Black Butler: Collection 2 Review
If it doesn’t break any new ground or expand much further beyond its initial premise, its opening episodes seeming to being mainly just a variation on the Victorian horror themes established in the earlier half, the second collection of Black Butler containing the entire second half of the full 24-episode series does nonetheless manage to bring its central storyline to a satisfactory conclusion that is consistent with the themes developed in the first half. As you might expect then, there is some amount of humour with some of the characters along the way, a little more local colour of Victorian London, and – considering the Faustian nature of the relationship between the young Earl Ciel Phantomhive and his charming but sinister butler, Sebastian – there’s ultimately a bloody and violent price to be paid for the arrangement by way of a conclusion. All that, yes, and maybe just a little bit more in the way of surprises and revelations…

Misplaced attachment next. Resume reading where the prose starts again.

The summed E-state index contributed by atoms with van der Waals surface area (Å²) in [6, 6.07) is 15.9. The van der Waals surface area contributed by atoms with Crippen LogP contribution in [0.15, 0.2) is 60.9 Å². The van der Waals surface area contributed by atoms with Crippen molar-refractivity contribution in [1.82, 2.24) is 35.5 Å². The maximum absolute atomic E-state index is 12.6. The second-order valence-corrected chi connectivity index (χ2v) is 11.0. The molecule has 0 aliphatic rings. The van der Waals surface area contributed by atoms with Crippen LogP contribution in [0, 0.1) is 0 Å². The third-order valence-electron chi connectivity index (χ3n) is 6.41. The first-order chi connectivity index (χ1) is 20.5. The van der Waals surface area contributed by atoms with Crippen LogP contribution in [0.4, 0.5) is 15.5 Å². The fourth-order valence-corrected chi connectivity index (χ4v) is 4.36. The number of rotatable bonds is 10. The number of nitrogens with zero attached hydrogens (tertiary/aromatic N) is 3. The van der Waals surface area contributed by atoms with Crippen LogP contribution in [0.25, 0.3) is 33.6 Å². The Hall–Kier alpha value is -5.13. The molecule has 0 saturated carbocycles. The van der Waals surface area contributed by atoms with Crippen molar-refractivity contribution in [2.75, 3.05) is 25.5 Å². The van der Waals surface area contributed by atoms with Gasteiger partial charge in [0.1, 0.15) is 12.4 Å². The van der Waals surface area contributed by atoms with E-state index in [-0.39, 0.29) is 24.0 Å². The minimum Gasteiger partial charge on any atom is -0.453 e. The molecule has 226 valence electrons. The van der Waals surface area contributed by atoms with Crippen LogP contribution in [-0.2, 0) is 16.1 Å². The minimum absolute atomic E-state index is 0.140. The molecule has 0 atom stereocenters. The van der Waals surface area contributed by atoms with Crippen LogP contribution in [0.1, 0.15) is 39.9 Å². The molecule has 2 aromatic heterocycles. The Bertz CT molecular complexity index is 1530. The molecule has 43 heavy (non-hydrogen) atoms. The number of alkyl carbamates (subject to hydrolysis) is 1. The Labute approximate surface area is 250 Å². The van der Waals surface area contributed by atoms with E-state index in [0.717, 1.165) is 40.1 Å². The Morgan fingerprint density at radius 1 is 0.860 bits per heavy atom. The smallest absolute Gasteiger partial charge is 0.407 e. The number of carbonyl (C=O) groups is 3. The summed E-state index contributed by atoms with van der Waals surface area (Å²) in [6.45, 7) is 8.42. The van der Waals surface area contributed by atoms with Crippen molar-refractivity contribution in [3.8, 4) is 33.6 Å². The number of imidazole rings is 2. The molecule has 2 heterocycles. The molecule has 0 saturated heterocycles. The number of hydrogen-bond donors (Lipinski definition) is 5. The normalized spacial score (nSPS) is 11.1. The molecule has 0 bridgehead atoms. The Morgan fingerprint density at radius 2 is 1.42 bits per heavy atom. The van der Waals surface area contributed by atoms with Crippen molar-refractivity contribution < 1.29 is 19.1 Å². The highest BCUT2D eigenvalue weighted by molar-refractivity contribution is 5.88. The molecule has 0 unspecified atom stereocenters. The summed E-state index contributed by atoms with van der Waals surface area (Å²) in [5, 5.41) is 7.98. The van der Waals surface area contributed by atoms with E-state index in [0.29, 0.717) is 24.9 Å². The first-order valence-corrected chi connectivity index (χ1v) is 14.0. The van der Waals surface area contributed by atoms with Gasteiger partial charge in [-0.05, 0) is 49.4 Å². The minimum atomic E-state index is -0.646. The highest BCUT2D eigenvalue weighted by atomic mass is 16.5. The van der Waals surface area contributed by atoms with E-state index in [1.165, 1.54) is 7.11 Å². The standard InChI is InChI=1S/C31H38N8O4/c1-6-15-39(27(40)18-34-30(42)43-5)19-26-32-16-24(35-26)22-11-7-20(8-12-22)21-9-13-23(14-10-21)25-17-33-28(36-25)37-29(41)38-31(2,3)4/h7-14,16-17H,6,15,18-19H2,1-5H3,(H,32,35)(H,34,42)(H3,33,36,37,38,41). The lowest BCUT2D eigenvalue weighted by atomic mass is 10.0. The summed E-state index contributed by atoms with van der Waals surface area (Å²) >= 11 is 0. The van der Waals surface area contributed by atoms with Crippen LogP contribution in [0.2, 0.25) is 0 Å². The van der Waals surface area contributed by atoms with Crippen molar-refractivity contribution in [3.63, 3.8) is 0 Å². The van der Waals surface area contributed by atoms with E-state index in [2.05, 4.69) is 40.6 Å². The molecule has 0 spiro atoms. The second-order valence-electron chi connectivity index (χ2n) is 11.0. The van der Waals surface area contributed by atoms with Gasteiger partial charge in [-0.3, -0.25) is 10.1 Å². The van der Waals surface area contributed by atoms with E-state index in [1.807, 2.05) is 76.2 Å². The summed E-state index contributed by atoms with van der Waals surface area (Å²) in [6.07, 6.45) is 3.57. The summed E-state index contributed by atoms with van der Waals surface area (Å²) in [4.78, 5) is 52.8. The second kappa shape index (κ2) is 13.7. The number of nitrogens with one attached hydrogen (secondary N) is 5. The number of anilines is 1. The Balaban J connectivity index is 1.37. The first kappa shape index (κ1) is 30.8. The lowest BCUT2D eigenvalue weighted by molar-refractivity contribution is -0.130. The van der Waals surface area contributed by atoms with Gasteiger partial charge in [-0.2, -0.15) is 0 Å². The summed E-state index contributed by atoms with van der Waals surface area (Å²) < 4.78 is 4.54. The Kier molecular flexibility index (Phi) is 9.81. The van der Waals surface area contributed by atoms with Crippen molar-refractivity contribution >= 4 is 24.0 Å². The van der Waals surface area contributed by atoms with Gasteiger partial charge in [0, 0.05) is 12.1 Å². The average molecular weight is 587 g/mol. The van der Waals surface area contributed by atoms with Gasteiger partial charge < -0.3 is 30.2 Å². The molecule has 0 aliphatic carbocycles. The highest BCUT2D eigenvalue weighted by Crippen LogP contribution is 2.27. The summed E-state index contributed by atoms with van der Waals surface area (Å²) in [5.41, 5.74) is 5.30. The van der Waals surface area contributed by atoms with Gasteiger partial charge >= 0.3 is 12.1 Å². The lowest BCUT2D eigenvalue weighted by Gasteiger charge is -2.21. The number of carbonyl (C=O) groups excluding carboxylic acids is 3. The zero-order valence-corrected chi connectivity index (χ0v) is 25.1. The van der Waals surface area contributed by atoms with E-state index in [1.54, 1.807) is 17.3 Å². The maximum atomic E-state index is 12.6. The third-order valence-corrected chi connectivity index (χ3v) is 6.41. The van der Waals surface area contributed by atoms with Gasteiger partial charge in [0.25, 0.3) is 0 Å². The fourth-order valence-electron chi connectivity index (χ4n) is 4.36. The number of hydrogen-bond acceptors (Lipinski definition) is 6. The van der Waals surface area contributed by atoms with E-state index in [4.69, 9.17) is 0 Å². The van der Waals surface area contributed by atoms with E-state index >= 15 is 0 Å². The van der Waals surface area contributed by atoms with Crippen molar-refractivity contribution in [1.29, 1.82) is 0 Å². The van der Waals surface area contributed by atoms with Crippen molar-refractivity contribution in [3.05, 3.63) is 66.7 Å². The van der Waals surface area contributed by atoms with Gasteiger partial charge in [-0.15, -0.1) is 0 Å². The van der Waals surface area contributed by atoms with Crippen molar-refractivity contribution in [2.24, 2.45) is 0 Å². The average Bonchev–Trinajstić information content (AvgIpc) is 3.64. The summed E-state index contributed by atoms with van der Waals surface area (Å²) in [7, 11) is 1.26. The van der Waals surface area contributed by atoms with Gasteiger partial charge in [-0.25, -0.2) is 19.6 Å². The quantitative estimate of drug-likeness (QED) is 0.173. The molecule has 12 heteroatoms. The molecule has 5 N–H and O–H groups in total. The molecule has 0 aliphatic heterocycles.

The second half of the series opens with a few episodes that take in some other aspects of the historical period relating to the British colonisation of India, but the horror story based around these episodes – where a Bengal Prince, Soma and his guard Agni are looking for a missing servant girl – is very much a variation on several earlier stories of girls being kidnapped and used for occult purposes. As well as having a humorous side, with Sebastian’s culinary skills being tested in a Curry Festival, the story nonetheless does manage to bring in Indian religion and mysticism well, expanding the series’ view of the Victorian world beyond London and into the supernatural realm. With the series also extending its reach to the 1900 World Fair in Paris, where the Eiffel Tower has just been constructed, there is however more to use of these fin de siècle historical than just opening up the story a little outside the confines of Phantomhive manor.